So Pinhead and the rest are dead. That first part quickly gets fixed in Hellraiser III: Hell on Earth because the original plan of Julia becoming a queen of Hell and the main antagonist got thrown out the window when fans fell in love with Pinhead. “Love” might be a strong word, but you get the idea. And it makes sense–Pinhead has a very creepy and distinctive look, while Julia would prefer to look like a normal woman. Sure, her skinless and wearing a blood-soaked white suit was a great look, but it just doesn’t stack up to a dude with nails pounded into his skull.

These first two movies had a few characters that didn’t really matter that I want to mention briefly here. Kirsty had a boyfriend named Steve (Robert Hines) in the first film, but he’s completely absent in this sequel. “Don’t worry about him,” a cop tells her. “He’s okay. We sent him home hours ago.” Sure, why not. Kirsty almost had a romantic interest this movie in the nurse Kyle (William Hope), but he gets eaten by Julia. And the last nobody is actually one that amuses me more than it should: in the first film, we briefly see two movers in Larry’s house. One of them (Oliver Parker) makes a pass at Kirsty but is quickly forgotten about… until the end of this movie. It closes with two movers, one of whom is Oliver Parker again! Same character? Probably. He gets eaten, so it doesn’t matter too much. Just a funny little connection I never noticed before.

So this is the last Hellraiser film that I know I enjoyed. Next time–Wednesday, so expect a different horror movie tomorrow–features the return of Pinhead and a new collection of cenobites, painfully reminding us it’s now the 90’s. One of them is named CD! Can you guess what he has embedded in his skull and also throws?

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Next: Hellraiser III: Hell on Earth


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12 thoughts on “Hellbound: Hellraiser II (1988)

  1. It’s very sad what actually happened to the Hellraiser franchise after the second one. Hellbound might be the best sequel ever made because it truly opened the dimension and its existence paralleled to ours much wider. Leviathan is an interesting concept and something I wish they kept rolling with.

    With the bad sequels in mind. How would have you fixed Hellraiser? Just to have a good conversation.

    Liked by 1 person

    • Hm… You know, I’m not sure where I would go. My immediate response would be to try and keep the series close to what Clive Barker imagined, but I’ve been reading the Boom! Studios series he co-wrote and just got to the part where Pinhead renounced being a cenobite and tried to overthrow Leviathan. But I’d want to do some kind of personal mystery story. A family member or loved one goes missing in a bloody way, and the survivors have to piece together what kind of a person they really were with visions of the cenobites suggesting the answer is “not good.”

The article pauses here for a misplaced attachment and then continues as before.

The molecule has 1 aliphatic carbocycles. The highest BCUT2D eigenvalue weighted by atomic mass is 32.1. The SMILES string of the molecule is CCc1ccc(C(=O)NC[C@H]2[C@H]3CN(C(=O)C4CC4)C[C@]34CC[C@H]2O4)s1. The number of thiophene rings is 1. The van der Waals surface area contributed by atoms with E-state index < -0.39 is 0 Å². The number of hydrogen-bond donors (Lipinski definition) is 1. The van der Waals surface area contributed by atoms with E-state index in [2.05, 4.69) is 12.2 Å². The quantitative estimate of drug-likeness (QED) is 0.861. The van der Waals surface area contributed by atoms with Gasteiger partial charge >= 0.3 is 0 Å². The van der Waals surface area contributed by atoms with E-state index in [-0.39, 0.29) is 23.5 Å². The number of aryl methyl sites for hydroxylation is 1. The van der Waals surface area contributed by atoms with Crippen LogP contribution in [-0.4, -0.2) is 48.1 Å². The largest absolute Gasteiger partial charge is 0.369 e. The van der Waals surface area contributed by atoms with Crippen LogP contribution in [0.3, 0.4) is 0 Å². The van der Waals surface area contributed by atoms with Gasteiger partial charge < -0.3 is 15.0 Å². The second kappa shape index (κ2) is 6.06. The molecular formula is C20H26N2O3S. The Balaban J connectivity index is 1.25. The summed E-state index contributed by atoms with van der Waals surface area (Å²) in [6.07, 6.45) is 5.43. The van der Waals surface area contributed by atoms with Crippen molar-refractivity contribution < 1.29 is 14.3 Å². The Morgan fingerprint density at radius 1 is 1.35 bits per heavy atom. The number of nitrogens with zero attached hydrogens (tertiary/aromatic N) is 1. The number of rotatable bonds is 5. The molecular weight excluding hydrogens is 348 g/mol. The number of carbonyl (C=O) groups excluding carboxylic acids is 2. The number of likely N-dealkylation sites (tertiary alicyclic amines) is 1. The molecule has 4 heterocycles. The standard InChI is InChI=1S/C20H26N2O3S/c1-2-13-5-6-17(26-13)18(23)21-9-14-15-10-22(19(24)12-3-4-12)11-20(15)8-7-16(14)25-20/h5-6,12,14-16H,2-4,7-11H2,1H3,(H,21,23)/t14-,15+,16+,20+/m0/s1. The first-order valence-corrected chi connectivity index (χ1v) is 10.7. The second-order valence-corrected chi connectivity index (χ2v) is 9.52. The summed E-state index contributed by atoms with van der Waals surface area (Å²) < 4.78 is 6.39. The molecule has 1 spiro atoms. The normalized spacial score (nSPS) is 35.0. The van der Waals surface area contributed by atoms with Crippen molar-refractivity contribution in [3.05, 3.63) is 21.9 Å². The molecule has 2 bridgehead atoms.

Liked by 1 person

    • In one of the most convoluted ways possible! Bored with Hell, he convinces Kirsty Cotton–who has been hunting cenobites for decades–to take his place as leader of the cenobites, which through Hell magic allows him to become human again (Elliot Spencer). He helps Tiffany and other hunters destroy the rest of the puzzle boxes, which opens a gate to Hell that a bunch of damned souls use to escape. Spencer then makes a deal with a strange entity–I’m currently reading through the sequel, Clive Barker’s Hellraiser: The Dark Watch so the entity hasn’t been named yet–that gives him near unlimited power. Spencer then takes command of the Hellish legions on Earth, summons Leviathan to Earth as well, and tries to deconstruct the god like an elaborate puzzle box. He’s stopped not just because Leviathan is stronger than he anticipated, but through the teamwork of cenobite Kirsty, detective Harry D’Amour (from Barker’s story The Last Illusion and the movie The Lord of Illusion), a scorned Female Cenobite (oh, yeah, the original cenobites came back but Chatterer and Butterball were killed again), and the comatose body of Priscilla Spencer, Elliot’s daughter from the time he… um… sexually assaulted his own daughter. He thought it was an illusion from Leviathan, but it wasn’t. The whole thing was a trip. I think I understood about half of what was going on.

      Liked by 1 person